With Wesley Chu coming out with his newest amazing book The Art of Prophecy, it had me thinking back of the times I’ve been lucky enough to have encounters with him. One memory that stands out was at the 2nd Annual NerdCon: Stories convention, held at the Minneapolis Convention Center in 2016. I had attended a panel discussion entitled “Sotto Voce: Finding Your Voice”, where many of the panelists talked about staying true to yourself, searching for your true voice, and the difficulty that sometimes arises when you find yourself defaulting to a voice that you think you should have, or to a voice that you feel will please others, rather than staying true to a voice that is your very own. They talked about the writing process being one of discovery, of enlightenment, of tenacity.
According to Wesley Chu, it is more like making sausage.
What he was alluding to was that the writing process, for him, was made up of many different factors – some more easily dealt with than others – that hopefully will coalesce in the end game into something distinctive and enticing. But his statement of “It’s like making sausage, really,” not only made me laugh, but made me think. Throw a bunch of “ingredients” – many of them kind of gross, on their own – into a grinder, turn the crank, and see what comes out. Tweak the recipe with a little more sage, a little less nutmeg, easy on the red pepper, just a touch of brown sugar, maybe not the brown sugar, maybe a pinch more red pepper… and hopefully you get to the point where you can make a signature sausage that hits just the right spot.
When you’re an established, contracted writer, like Wesley – someone who has agreed to write a certain amount of work in a set amount of time – it seems as if you can’t stop and worry about whether or not your voice is coming through, not initially, anyway. You write on a schedule, you write to meet goals, to hit progress markers. You edit and gain feedback, you edit and gain feedback, and then you tweak and edit again, all the time with an eye on your deadline. You adjust and rework, you tighten and prune, you rewrite and re-edit, and always there is a countdown looming. Once you’ve created, added, subtracted, revised, shored up, inserted inspiration, deleted dross, closed all the gaps and polished it up, you hope your voice has come through. You trust it has. That the mashing up of everything that’s been through the mix comes out glorious.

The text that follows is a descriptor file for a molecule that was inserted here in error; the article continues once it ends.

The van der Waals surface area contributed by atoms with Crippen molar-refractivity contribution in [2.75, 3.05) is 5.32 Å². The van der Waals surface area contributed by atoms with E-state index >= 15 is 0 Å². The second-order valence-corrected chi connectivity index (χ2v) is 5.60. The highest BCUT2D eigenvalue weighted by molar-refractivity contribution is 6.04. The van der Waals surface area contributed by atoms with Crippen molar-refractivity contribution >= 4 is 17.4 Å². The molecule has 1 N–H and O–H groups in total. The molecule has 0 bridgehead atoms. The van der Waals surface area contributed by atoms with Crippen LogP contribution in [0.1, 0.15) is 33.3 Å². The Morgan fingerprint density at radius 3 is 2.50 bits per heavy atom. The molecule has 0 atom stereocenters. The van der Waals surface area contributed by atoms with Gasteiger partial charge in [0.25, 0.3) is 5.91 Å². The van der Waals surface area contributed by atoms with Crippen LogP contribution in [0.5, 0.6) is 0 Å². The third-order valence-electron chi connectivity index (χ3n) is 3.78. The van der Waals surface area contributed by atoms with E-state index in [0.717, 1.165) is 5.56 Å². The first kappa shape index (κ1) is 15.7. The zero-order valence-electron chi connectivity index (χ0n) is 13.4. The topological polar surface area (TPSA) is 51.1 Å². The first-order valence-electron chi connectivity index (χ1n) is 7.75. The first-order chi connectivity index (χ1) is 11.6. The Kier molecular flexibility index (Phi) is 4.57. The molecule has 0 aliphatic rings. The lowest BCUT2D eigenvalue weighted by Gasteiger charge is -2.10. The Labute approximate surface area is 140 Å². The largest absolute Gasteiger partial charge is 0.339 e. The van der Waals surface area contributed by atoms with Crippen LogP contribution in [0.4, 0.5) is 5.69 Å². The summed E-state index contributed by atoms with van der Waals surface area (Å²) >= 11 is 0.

It may sound a bit mercenary, it may seem somewhat un-romantic, dis-glamorous, boring – it may sound like a lot of work. But much of writing is, right? It’s work. Earnest Hemingway famously said, “There is nothing to writing. You just sit down at a typewriter and bleed.” What usually is left out of that quote is “…for days and days on end.” When Neil Gaiman says about writing, “This is how you do it: you sit down at the keyboard, and you put one word after another until it’s done. It’s that easy, and that hard,” he doesn’t expound on how you have to keep putting those words down without stopping too often, without evaluating your process, without worrying too much about quality, at least initially, and how many of those words will be dead ends, or grindstones, or unnecessary, or just plain wrong. At least I assume that’s a measure of the “hard part” to which he alludes.
Start with an idea, take raw resources – the best you can find or afford – chill them and put them through a cold grinder until they are mottled all together, mix in that which lends them flavor, and texture and heat, and taste and tweak until you’re ready to stuff them in a format, perhaps assign them to a genre, and hope that your novel or poem or short story or song sizzles when it hits the frying pan, draws people in with its piquant aroma, and satisfies to some degree once consumed.
Yup, sounds like sausage to me. Well played, Mr. Chu. Very well played.